Los Angeles and Oxford, U.K.—An international data analysis has found that nations in which high fructose corn syrup (HFCS) is prevalent in the food supply suffer from a 20% higher rate of type-2 diabetes. University of Southern California (USC) and University of Oxford researchers focused on 42 countries in North America, Asia, North Africa and Europe. Though the United States leads the way in HFCS consumption, other countries have rapidly been adding the sweetener to foods and beverages.
Ithaca, NY—Learning that a product is certified organic may leave many consumers feeling a bit conflicted. New research, conducted by researchers from Cornell University and University of Michigan and published in the journal Appetite, shows that some groups of consumers acknowledge the “good” that organics provide while simultaneously holding a bias against them when it comes to taste and other qualities.
The U.S. Department of Agriculture (USDA) has announced a new requirement for certifying agencies under the National Organic Program (NOP). Agencies must now annually test for non-organic residue in samples from at least 5% of the organic farms and processors they certify. The requirement went into effect on January 1, 2013.
Melville, NY—Premier Foods, one of the largest food producers in the United Kingdom, has sold several of its packaged grocery brands to The Hain Celestial Group, Inc. The brands acquired, all belonging to the Histon Sweet Spreads business, are home to such products as peanut butter, honey, jams, fruit, jelly, marmalade and chocolate. The Histon manufacturing facility in Cambridgeshire, UK was also included in the transaction.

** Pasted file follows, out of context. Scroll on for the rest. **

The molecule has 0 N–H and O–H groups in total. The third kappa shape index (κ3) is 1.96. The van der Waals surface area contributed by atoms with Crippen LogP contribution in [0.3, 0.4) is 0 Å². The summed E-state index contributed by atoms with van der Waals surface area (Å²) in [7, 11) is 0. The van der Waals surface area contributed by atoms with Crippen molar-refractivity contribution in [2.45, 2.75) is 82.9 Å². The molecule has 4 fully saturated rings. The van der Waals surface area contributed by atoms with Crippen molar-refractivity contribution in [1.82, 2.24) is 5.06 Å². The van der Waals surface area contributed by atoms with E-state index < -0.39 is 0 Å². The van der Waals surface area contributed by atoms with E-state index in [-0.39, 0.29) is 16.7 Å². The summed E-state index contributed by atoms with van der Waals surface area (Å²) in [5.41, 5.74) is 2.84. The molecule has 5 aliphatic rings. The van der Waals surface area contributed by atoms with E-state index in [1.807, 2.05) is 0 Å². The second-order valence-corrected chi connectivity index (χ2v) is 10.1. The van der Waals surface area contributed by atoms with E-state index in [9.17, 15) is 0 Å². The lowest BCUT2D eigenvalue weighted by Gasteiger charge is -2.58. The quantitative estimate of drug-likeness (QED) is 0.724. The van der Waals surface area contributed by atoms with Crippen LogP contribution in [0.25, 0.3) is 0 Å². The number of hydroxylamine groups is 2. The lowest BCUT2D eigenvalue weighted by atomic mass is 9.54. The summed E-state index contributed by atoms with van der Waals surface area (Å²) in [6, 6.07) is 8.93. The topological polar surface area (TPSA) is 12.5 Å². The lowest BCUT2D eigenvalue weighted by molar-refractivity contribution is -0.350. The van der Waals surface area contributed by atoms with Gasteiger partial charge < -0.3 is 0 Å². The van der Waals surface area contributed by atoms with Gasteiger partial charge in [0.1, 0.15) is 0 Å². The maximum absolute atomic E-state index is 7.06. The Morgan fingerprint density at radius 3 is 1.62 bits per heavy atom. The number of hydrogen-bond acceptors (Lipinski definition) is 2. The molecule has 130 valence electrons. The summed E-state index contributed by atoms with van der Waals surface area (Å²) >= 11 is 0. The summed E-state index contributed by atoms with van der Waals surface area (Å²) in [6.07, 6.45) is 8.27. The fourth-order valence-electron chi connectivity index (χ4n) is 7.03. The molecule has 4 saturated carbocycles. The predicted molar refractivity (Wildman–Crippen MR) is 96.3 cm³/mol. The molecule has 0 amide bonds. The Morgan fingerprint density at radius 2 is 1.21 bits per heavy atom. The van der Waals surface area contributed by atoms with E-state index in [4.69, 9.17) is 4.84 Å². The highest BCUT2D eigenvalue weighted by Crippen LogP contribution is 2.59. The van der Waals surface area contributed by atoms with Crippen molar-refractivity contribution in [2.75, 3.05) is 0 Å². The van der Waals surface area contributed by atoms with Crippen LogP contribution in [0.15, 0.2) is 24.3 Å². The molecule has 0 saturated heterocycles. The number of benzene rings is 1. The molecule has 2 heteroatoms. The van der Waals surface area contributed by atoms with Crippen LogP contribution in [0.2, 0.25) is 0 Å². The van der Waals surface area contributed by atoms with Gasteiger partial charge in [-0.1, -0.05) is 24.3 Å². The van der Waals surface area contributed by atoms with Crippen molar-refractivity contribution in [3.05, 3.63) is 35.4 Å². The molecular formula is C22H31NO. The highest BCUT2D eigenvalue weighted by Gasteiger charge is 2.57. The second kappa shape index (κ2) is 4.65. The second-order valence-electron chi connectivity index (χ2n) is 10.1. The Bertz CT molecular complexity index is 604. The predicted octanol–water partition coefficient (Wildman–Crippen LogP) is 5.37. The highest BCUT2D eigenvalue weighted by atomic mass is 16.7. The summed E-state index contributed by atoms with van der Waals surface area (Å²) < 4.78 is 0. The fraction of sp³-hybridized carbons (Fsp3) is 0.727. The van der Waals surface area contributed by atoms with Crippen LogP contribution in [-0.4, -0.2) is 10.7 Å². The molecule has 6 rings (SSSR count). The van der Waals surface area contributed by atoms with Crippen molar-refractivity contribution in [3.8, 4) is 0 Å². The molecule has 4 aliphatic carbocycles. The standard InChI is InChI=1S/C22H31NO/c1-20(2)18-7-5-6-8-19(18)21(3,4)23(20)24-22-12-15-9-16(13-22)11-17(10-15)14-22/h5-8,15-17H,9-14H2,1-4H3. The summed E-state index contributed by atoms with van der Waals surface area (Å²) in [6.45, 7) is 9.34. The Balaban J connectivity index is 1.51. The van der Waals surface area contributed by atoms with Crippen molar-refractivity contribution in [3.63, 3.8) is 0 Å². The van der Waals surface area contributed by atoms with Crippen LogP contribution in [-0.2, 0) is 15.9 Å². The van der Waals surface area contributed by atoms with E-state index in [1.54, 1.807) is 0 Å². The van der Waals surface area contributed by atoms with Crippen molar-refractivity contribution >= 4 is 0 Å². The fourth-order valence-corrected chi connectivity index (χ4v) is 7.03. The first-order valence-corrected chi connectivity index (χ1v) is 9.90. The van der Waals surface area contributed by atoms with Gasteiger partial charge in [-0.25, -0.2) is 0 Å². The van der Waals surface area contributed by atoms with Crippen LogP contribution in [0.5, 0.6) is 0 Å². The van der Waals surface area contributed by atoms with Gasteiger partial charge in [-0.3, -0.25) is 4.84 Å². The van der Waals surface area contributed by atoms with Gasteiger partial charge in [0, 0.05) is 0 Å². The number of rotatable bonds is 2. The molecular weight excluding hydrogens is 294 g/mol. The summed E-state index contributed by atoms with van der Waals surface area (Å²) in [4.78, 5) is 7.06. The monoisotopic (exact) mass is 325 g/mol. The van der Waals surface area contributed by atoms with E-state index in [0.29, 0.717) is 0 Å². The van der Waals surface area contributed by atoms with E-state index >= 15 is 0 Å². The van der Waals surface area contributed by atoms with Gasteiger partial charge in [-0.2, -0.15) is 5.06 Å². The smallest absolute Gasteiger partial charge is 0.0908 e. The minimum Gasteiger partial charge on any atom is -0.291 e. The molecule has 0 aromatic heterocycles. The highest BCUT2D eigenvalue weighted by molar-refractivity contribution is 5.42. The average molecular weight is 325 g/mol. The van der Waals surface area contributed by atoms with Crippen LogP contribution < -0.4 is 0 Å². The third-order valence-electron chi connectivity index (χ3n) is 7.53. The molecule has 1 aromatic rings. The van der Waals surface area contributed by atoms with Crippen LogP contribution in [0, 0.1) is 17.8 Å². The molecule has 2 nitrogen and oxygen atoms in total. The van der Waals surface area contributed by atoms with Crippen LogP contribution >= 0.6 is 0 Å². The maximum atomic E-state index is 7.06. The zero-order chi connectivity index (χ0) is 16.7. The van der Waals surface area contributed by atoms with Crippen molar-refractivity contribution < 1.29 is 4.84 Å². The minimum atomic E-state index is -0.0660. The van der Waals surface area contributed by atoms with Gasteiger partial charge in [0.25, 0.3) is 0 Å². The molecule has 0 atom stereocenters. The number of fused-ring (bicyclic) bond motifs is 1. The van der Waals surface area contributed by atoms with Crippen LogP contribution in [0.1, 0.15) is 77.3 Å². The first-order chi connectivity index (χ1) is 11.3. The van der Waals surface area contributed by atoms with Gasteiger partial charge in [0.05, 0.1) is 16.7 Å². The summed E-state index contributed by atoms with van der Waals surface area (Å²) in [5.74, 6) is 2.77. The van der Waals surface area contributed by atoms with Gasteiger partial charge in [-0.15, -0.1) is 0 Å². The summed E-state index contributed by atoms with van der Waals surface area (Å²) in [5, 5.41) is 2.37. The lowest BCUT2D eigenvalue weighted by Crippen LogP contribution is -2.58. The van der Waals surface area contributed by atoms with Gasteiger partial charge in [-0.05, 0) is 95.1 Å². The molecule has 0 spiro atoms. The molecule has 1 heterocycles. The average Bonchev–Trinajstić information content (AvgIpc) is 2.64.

New data paint a picture of non-GMO as a sales trend to stay on top of. Non-GMO Project Verified products have racked up $2.4 billion in sales in the last 52 weeks, for an increase of 66% over last year, according to SPINS. With California Prop 37 to label GMOs in the headlines and increased participation by retailers in Non-GMO Month in October, consumer awareness is at an all-time high.
Elk Grove Village, IL—The advantages of an organic diet are convincing, according to a new clinical report published in Pediatrics by members of the Committee on Nutrition and the Council on Environmental Health of the American Academy of Pediatrics, based here.
Columbus, OH—The famous phrase about apples and the doctor may actually be true, at least when it comes to their concern over our cholesterol. A new study conducted at Ohio State University and published in the Journal of Functional Foods reveals that consuming one apple per day for four weeks was apparently enough to reduce levels of LDL cholesterol by 40%.
Washington, D.C.—Two new sets of research, one from the U.S. Food and Drug Administration (FDA) and another from Consumer Reports, indicate levels of arsenic, a known carcinogen, in some rice and rice products grown in the United States that exceed five parts per billion (ppb). The five ppb safe exposure standard for arsenic in food has been proposed by the Environmental Protection Agency, and is the level required for drinking water in New Jersey, the strictest in the nation.